Scuttlebutt Today
  Archived Newsletters »
  Features »
  Photos »

SCUTTLEBUTT 3382 - Wednesday, July 13, 2011

Scuttlebutt is published each weekday with the support of its sponsors,
providing a digest of major sailing news, commentary, opinions, features
and dock talk . . . with a North American focus.


Today's sponsors: Vineyard Race, Morris Yachts, and Samson.

Brazilian Torben Grael has the highest number of Olympic medals in his
country, and holds the highest number of medals in the history of Olympic
sailing. A lot has changed in the sport since Torben won the silver medal
in the Soling class at the 1984 Games, and he is not certain about much of
it. Here are his remarks, republished from the July 2011 edition of
Seahorse magazine:
As an Olympic sailing veteran I ask myself this question very often. Since
I started my Olympic career so much has changed in our sport; some changes
were great as the introduction of female classes but some others were

It took me 25 years to learn them (at least the ones we used most); then
some clever people decided we should have more simple ones. The idea was
great but the reality is not, as simple rules left many holes that were
slowly amended and now we are back to the same complicated set of rules
with one difference: they are different and I won't even bother to learn
them again as they keep changing anyway.

Starting sequence
We use to have something simple that worked pretty well: 10 minutes, 5
minutes, 1 minute and start. If there was a subsequent start the RC could
opt to go straight to the 5 minute. Then some clever people decided that we
should go straight to the 5 minute. As a result you have only 1 minute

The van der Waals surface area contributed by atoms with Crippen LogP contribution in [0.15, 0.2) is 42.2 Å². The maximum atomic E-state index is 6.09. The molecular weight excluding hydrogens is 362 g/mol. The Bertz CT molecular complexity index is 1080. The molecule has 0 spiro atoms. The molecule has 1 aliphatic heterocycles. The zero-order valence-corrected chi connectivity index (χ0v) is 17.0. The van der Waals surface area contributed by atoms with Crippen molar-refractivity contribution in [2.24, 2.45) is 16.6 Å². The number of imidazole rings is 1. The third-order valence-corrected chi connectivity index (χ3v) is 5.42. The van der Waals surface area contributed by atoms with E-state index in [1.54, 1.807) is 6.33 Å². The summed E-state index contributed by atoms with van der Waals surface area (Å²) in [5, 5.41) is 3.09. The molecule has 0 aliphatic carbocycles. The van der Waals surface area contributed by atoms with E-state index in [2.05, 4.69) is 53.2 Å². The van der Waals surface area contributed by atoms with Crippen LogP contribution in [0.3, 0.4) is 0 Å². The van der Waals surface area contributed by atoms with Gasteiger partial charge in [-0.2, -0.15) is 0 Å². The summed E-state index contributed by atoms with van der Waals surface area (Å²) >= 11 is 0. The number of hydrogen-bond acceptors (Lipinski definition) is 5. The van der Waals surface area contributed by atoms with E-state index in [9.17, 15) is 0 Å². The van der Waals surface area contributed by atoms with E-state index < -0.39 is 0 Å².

after the attention is given and many times people don't manage even to
make it to the line. So now either boats stay very close to the RC or the
committee has to improvise with ways to advise you that they will soon
start a sequence!

Finally why bother trying to start without the black flag? It is such a
waste of time, especially these days when we spend more time hanging around
than racing.

Coach boats
In the past we had an equal field with each team on its boat. And that was
it. We had to sail to and from the course and it was the same for everyone.
Then some clever people decided it was ok to allow coaches and coach boats.
The result is now we have more RIBs out there than boats.

And now some teams are investing fortunes into America's Cup first-shift
technology. Is this what we want? More costs, more people travelling, more
costs, more housing, more costs... and what for? Didn't we sail back
safely, even in a windy place like Pusan, a light place like Barcelona or a
distant place like Savannah?

We used to have fair, long races with a good balance between the start and
the rest of the race. We used to reach. How boring are these endless
windward/leeward races no matter how much it is blowing. Once you spent 3
hours on the water and raced at for at least 2 hours. These days you spend
up to 8 hours on the water and consider yourself lucky if you race for the
same 2 hours.

Read on:
Seahorse magazine is available in several formats for consumption. If you
would like to take advantage of a special Scuttlebutt promo rate, here are
the information links:
Print -
Digital book -
Ipad app - Please visit the app store.

Multihulls are great for the America's Cup. We get it. Sport changes and
sports where technology is a driver become almost unrecognisable from one
era to another. The new America's Cup has the potential to be exciting, and